Who You Call On Is a Reflection of How You See Yourself.

In #BusinessDevelopment you must understand how your thinking impacts your role behavior.

In your life roles you receive treatment that is consistent with your level of thinking. One of the keys to success in Business Development is understanding how your thinking impacts your role behavior. Most of us have been programmed to think in a manner consistent with what other people have established as role expectations. Changing this programmed thinking/role expectation is challenging. The objective is to learn to think like an “intrepreneurial” business person. You are challenged to see yourself and think like the CEO of “You, LLC.” You are your best product.

 

In our Business Development education programs, we engage in an exercise to help people understand that role performance, in any role in life, is tied to how they have been programmed to see themselves (i.e. self-perception). Similarly, the level or status of the role they are in is quite often formed by how they have seen themselves in previous roles. One of the interesting things we’ve found is that an individual’s level of thinking tends to constrain role advancement.

 

If you have a tendency not to get to the decision maker, that’s a pretty good sign that you still have some problems with self versus role in Business Development. Instead of seeing yourself as equal to a high level executive or flag officer, you will find yourself filling a subservient role during the interaction. Another manifestation is to avoid calling at the top level in an organization and to prefer calling on those at a level you are comfortable with regardless of whether or not they are decision makers.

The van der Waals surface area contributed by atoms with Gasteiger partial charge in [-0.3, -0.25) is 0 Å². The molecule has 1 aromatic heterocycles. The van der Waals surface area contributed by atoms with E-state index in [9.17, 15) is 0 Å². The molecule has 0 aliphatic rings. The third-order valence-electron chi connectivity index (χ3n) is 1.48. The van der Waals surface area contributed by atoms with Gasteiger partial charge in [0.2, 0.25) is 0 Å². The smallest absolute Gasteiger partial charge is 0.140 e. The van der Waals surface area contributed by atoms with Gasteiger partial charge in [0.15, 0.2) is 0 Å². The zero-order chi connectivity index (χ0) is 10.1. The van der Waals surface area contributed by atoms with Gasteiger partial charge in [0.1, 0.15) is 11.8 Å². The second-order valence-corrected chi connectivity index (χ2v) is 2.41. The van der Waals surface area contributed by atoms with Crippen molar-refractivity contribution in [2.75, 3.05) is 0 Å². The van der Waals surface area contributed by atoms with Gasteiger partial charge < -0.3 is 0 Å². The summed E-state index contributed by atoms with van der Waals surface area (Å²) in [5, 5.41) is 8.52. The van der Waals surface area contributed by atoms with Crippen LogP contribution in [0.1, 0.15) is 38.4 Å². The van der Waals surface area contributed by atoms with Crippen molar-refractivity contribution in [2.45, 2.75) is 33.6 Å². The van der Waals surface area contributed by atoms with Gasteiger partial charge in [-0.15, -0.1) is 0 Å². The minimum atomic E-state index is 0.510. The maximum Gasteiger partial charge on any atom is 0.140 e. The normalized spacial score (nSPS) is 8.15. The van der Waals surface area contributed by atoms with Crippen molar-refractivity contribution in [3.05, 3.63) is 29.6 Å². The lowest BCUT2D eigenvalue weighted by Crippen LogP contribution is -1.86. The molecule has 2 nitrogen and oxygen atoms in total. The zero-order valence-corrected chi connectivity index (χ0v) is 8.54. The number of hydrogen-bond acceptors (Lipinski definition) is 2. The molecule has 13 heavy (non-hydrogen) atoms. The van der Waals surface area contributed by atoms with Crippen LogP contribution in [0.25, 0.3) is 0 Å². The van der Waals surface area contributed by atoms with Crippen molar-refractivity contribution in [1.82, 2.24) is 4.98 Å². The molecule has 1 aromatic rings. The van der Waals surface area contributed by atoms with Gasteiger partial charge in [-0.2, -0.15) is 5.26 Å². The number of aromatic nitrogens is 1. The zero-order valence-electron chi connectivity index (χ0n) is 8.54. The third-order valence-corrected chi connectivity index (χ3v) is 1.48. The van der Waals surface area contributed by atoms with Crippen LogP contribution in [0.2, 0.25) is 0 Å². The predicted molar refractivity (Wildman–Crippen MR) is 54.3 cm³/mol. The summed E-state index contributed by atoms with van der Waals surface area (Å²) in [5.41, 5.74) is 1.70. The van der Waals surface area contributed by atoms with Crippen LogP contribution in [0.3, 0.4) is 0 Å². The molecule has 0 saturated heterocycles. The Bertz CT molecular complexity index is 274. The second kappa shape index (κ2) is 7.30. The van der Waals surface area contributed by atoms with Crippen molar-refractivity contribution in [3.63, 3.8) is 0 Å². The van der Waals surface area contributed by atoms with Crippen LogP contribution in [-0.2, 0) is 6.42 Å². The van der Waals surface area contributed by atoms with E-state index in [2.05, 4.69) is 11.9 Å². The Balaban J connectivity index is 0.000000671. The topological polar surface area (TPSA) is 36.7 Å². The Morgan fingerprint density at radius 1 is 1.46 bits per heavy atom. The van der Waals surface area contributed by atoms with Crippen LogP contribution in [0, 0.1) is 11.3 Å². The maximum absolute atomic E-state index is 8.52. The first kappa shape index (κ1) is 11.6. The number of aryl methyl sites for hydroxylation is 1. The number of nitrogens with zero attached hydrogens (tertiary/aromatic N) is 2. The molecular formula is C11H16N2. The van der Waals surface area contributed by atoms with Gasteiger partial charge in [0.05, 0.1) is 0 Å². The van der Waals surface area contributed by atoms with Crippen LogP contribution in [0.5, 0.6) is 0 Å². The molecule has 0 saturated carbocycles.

In Business Development, it is essential that you learn to think on the same level as the individual you wish to engage. When you get your thinking on an equal basis with your prospect, you will see yourself on an equal basis with your prospect.

 

Here are five practical steps to begin overcoming this hurdle:

 

  1. Identify the conceptual or psychological limitations that are holding you back. Figure out why you think the way you do and identify the underlying cause. This is conceptual, psychological self-analysis. It’s not easy or pretty, but it will change your life.

 

  1. Do your homework. Fear is best overcome with preparation. If you are prepared and have done your homework and research, you will present yourself more credibly to the prospect.

 

  1. Define your purpose. Do you have a defined goal and purpose in Business Development? If so, are you owning your purpose statement and articulating it to your prospects?

 

  1. Be a decision maker. Decision makers like to deal with other decision makers. Complete a personal and professional Goal Setting and Planning exercise or revisit your own personal and professional goals and plans to see if they’re in alignment.

 

  1. Challenge yourself to take risks. There is no growth without pain. Make sure you are pursuing success more than you are avoiding failure. You’re not growing if you are not psychologically uncomfortable. Remember… no one ever died doing Business Development; some only wish they had.

 

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About MBDi:
Founded in 1979, MBDi is a global Business Development services firm headquartered in Charlotte, North Carolina, USA, providing expertise in Business Development best practices in the national security, defense, scientific, energy and engineering industries. MBDi’s mission is to transform our clients’ organizations and people into proven Business Development leaders by addressing the conditions and behaviors that assure positive culture change creating clear paths to professional success.

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